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I was walking barefoot, earth getting stuck between my toes as I made my way through the prairie. It was endlessly flat; the only volume in the landscape was a trail of dust behind me as my feet dragged themselves through dry dirt. The sky was cloudless and a dim blue, like peeling paint in a forgotten boy’s nursery. The floor was flat and smooth, not even a curve where land usually bent down or up. The entire setting felt like something that would be used for a movie production, the land into front of me simply a large poster. But, none of it felt artificial. I could smell drying plants and taste the heavy heat that tied itself around my chest. The only sound was my footsteps and the breeze that seemingly wouldn’t stop but was too weak to be refreshing. I couldn’t see the end or the beginning of my surroundings, nor did I know why or where I was meant to be going. There was no road ahead of me, just browning grass that tried to curl around my ankles but collapsed with a sigh as I kept on. It never attached itself too tightly, just enough to make my steps more difficult than they normally would be. The sun tore its way through my back and into my head as time passed, leaving my brain pounding against my scalp. I had no shade or rescue from the harshness of heat, and the sun did not budge from its position in the sky. All I could do was keep walking; it was keep on and find whatever I needed to do, or sit down and remain lost.  

I began to walk with my eyes closed, growing weary from seeing the blandness of it all for hours. I hoped it would stumble upon something different, maybe even trip over a rock or crush a flower. When I first started, I held my hands in front me, hoping that something would happen that would need me to catch myself. Yet, even the shadows and colors beneath my eyelids did not move or change, they just remained dull yellows. The hair did not move from my face, my clothes did not sway as I moved. I lost all my senses after I closed my eyes. After I began to feel pains shooting up my calves from straining my legs, I opened them again. It was closer to bearable when I could feel something new. As I continued, the fleeting pains grew into cramps that lodged themselves between my muscles and stayed there. They tore themselves a hole into my tissue and nestled there quiet comfortably, falling asleep and swelling with each snore.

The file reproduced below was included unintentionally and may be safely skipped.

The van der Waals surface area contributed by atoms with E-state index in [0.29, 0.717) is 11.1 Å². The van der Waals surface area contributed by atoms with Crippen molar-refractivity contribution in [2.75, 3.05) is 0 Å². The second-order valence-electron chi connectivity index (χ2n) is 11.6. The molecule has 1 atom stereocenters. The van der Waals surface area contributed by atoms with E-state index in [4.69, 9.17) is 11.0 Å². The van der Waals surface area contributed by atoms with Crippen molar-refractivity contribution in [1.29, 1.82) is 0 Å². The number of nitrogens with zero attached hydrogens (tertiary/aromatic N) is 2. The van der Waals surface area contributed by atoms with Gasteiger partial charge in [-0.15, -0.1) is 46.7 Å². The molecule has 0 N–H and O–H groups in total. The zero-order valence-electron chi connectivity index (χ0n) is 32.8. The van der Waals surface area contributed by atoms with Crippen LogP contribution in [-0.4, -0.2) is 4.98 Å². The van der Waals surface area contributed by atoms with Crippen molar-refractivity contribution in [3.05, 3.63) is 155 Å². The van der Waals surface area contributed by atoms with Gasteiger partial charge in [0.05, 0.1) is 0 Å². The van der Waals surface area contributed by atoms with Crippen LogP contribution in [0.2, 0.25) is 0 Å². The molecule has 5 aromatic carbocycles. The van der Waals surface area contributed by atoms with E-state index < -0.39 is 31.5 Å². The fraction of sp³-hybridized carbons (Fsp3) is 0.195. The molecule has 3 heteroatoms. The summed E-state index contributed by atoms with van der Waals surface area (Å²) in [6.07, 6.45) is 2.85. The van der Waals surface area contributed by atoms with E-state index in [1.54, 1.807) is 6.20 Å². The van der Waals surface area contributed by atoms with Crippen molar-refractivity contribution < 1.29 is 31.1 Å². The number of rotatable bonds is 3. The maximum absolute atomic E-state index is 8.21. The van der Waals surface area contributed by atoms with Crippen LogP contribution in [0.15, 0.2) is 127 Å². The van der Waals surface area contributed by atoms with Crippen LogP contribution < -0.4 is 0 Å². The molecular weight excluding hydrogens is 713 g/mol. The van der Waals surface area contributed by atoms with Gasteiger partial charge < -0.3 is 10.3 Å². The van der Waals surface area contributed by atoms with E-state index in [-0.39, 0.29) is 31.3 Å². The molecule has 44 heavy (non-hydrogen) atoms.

I thought of feeling pain as a good thing until my body was shaking and my knees buckled with each step. My ankles were swollen and red, the soles of my feet had blistered and been bleeding for too long. Thirst clung to the back of my throat like bugs on fruit, and I lost my motivation. If I was meant to be somewhere, I would have already reached it. If something was meant to happen, enough time has already passed for the opportunity. I wasn’t supposed to be there. With that, I stopped walking. After being in motion for so long, the world seemed to blur in front of me before registering that I was no longer moving. I dropped to the floor, and my body jumped at the sudden feeling of rest. I let my hands dig into the dried-out earth around me, trying to stabilize myself. Even though it was dying, the grass began to stretch over the tips of toes and fingers. I let it happen; it was something different. I leaned back, letting my full body remain flat on the ground. I looked up, staring at the rooted sun and its unwavering rays of light.  

“You have the freedom to move yourself where you want to go. Why stay planted here?” I called out to the sky, tired of thinking to just myself. I wiggled my body to make more of an indent in the dirt as I tried to become more comfortable with not getting back up.  

“There is no freedom. And I wanted to see what you would do.”  

The Voice didn’t come from any specific region. I heard it from the ground, from the sun, from the turf, from myself. It came from everywhere. 

“Where am I?” I asked, pushing myself up to rest on my elbows. Maybe the Voice will be a friend. 

“You’re Nowhere. This is a place for thinking and living freely.” The Voice sounded like the way wind does when it blows through palm fronds by the ocean, with water rolling into grains of sand nearby. Grass kept on growing over me and was beginning to pile over my shins.  

“How do I get out of Nowhere? I don’t want to be here,” I whispered, my throat too dry to yell at something I couldn’t see.  

“You don’t. You got yourself here in the first place, there’s no backing out.” The Voice whispered back, originating from the ground. I put my ear to the floor, straining to hear it speak again.